Historic Colne buildings lost through civic vandaliam

Welcome one and all to our column and here to celebrate is a truly superb scene of Church Street in Bonnie Colne captured in the spring of 1956.

TIME-HONOURED VENUES: Church Street, Colne, spring 1956. (S)
TIME-HONOURED VENUES: Church Street, Colne, spring 1956. (S)

This was the Colne of my youth before the fools in high places wiped out centuries of historic places and time-honoured buildings.

These overpaid poltroons destroyed, between 1955 and 1959, almost every emblematic structure from the south side of Church Street, including the irreplaceable ones seen here in today’s rare photo.

Yes, here in the sun, opposite a most spectacular array of daffodils in the parish church grounds, are the now lost Colne buildings of yesteryear. Firstly, in the far distance is my old teacher from Primet Secondary School and England and Lancashire cricketer Alan Wharton’s much-loved sports shop at 9 Church Street.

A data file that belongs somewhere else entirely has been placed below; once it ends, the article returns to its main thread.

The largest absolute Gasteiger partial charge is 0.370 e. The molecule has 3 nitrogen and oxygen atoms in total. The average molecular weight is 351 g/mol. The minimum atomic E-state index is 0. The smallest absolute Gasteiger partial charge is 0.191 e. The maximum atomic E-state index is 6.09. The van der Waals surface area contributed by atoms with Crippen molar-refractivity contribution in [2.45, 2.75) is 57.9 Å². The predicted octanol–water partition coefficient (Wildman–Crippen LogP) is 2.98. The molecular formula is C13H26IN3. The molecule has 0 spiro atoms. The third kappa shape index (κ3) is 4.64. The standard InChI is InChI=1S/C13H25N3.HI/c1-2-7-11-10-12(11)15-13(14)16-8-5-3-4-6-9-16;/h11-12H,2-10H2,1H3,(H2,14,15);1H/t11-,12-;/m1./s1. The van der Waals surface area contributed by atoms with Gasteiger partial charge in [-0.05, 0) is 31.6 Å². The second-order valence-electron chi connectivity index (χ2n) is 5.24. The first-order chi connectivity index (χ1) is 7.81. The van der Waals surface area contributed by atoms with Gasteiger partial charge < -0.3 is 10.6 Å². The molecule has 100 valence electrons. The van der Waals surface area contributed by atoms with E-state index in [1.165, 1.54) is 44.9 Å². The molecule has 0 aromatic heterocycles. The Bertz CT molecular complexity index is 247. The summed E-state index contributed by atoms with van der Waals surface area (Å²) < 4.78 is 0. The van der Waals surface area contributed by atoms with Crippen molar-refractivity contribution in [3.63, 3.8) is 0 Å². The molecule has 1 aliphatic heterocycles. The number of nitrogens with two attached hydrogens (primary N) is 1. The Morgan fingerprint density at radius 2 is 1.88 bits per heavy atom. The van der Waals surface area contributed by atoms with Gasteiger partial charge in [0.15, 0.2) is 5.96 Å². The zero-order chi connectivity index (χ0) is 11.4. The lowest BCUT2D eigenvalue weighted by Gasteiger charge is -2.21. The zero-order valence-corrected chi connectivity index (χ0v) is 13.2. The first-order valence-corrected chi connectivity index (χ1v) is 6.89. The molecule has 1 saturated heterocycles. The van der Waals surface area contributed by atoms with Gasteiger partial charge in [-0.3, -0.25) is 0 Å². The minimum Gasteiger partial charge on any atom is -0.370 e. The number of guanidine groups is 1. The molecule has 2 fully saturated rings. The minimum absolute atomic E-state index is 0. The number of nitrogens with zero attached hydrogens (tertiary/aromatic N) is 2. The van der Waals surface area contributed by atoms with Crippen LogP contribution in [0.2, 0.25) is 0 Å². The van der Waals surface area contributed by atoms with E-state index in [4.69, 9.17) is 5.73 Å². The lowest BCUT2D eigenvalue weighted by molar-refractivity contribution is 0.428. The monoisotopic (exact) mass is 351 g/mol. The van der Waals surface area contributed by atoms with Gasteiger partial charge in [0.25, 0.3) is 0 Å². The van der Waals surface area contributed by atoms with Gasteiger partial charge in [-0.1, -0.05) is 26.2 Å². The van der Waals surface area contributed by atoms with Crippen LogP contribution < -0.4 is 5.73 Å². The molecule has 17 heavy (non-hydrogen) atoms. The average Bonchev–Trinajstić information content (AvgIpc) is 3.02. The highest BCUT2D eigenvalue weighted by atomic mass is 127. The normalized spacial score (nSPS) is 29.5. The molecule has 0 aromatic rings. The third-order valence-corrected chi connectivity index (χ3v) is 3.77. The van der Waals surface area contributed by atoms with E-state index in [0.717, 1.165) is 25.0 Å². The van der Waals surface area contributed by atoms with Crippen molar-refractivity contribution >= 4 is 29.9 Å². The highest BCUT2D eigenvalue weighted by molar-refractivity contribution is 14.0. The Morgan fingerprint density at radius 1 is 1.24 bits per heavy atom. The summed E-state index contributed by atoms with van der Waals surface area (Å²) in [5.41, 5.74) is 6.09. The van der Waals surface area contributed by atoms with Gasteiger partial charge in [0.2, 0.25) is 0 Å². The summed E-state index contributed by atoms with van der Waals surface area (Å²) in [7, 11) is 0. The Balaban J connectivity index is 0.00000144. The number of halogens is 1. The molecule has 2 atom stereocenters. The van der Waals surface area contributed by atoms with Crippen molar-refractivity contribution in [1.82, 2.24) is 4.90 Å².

A little further down to No. 17 and we see Colne’s very last bow-fronted shop of them all. Here in these ancient walls I had my very first proper haircut in 1947 by the genial Cecil Rycroft.


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Down now to the Edwardian huge hostelries of the Parker’s Arms Inn and the Fleece Inn, both rebuilt from the original 1665 buildings in 1905.

At the time of our picture, these now closed pubs were Fred Smith’s auctioneers, Ernest Cowgill’s newsagents and the food office.

By the summer of 1956 the bull-dozers had moved in and the tragic civic vandalism began.